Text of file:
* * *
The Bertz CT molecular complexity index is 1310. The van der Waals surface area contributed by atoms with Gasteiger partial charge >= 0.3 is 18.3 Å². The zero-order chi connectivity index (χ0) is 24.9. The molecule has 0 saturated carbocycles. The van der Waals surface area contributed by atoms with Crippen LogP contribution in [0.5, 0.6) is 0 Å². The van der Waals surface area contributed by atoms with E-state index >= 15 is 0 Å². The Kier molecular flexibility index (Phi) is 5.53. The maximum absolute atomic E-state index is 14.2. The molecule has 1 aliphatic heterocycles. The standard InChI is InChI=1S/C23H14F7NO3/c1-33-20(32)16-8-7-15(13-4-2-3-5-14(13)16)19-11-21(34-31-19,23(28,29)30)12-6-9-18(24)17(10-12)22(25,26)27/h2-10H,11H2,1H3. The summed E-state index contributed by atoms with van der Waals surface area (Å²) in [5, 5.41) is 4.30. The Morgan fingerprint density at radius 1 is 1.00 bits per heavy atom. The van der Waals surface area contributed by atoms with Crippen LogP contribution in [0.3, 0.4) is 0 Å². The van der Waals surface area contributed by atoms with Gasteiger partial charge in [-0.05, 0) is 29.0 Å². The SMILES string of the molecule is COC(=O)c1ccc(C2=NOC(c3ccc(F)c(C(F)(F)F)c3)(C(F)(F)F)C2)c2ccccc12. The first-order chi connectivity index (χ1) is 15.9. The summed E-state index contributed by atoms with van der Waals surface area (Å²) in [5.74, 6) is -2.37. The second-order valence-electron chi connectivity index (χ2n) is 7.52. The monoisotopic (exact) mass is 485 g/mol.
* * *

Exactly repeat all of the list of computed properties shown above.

The Bertz CT molecular complexity index is 1310. The van der Waals surface area contributed by atoms with Gasteiger partial charge >= 0.3 is 18.3 Å². The zero-order chi connectivity index (χ0) is 24.9. The molecule has 0 saturated carbocycles. The van der Waals surface area contributed by atoms with Crippen LogP contribution in [0.5, 0.6) is 0 Å². The van der Waals surface area contributed by atoms with E-state index >= 15 is 0 Å². The Kier molecular flexibility index (Phi) is 5.53. The maximum absolute atomic E-state index is 14.2. The molecule has 1 aliphatic heterocycles. The standard InChI is InChI=1S/C23H14F7NO3/c1-33-20(32)16-8-7-15(13-4-2-3-5-14(13)16)19-11-21(34-31-19,23(28,29)30)12-6-9-18(24)17(10-12)22(25,26)27/h2-10H,11H2,1H3. The summed E-state index contributed by atoms with van der Waals surface area (Å²) in [5, 5.41) is 4.30. The Morgan fingerprint density at radius 1 is 1.00 bits per heavy atom. The van der Waals surface area contributed by atoms with Crippen LogP contribution in [0.3, 0.4) is 0 Å². The van der Waals surface area contributed by atoms with Gasteiger partial charge in [-0.05, 0) is 29.0 Å². The SMILES string of the molecule is COC(=O)c1ccc(C2=NOC(c3ccc(F)c(C(F)(F)F)c3)(C(F)(F)F)C2)c2ccccc12. The first-order chi connectivity index (χ1) is 15.9. The summed E-state index contributed by atoms with van der Waals surface area (Å²) in [5.74, 6) is -2.37. The second-order valence-electron chi connectivity index (χ2n) is 7.52. The monoisotopic (exact) mass is 485 g/mol.